10. Either: A piece of work relevant to the proposed thesis must be submitted. This should be of between 5,000 and 7,000 words and may take the form of a draft section of the candidate's proposed thesis. The essay, which should be typed or printed on one side of the paper and include bibliographical references, must be handed into the Clerk of the Schools by noon on the Friday of the Fifth Week of Trinity Term. Both the essay and the packaging should be clearly marked with the candidate's name and college and the words `M.Sc. in Politics Research'. M.Sc. candidates who wish to proceed to M.Litt. or D.Phil. status must submit at the same time a second copy of this work and (if they wish) a revised version of the research essay in

9 above, with the appropriate application form, to the Graduate Studies Office (see the Regulations governing the transfer to M.Litt. or D.Phil. Status in Social Studies).

11 or: With the approval of the candidate's supervisor and of the Politics Graduate Studies Committee, a candidate may opt to be examined on a paper related to his or her research programme from a relevant M.Phil. course and to be examined at the end of Trinity Term in that M.Phil. paper.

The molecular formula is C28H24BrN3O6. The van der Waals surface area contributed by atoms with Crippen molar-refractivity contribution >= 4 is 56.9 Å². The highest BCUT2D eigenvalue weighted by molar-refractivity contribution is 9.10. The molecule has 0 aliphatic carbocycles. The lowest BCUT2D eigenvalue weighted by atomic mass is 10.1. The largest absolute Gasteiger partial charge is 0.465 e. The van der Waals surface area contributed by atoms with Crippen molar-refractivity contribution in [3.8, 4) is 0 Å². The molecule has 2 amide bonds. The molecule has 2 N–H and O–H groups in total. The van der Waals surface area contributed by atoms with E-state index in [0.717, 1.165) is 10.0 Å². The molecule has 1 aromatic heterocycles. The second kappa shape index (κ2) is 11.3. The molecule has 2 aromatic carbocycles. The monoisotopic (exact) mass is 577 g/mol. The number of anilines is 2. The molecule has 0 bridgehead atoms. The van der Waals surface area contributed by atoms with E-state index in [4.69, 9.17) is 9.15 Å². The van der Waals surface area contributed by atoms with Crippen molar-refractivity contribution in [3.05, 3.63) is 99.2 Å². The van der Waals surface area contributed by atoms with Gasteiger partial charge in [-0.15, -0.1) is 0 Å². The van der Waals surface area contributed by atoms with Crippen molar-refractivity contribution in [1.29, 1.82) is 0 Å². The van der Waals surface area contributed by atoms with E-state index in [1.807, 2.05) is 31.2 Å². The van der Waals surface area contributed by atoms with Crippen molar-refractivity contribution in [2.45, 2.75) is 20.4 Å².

12. Candidates must present themselves for a viva voce examination when required to do so by the examiners. The examiners shall not fail any candidate without inviting him or her to attend such an examination.

13. No candidate will be allowed to resit any element of the examination on more than one occasion.'

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2 Ibid., p. 749, before `Mathematical Modelling and Numerical Analysis' insert:

`International Relations Research

General
Students for this course are normally admitted as Probationer Research Students but are also registered in the first instance for the Degree of Master of Science in International Relations Research and, in their first year, follow the requirements laid down for that degree. The International Relations Graduate Studies Committee, on behalf of the Social Studies Board, may exempt from the M.Sc. those students who have already obtained an equivalent qualification. Such students are subject to the regulations for Probationer Research Students as laid out in the regulations governing research students in Social Studies.

1. No candidate shall be admitted to the M.Sc. in International Relations Research who has not already been accepted as a Probationer Research Student in International Relations.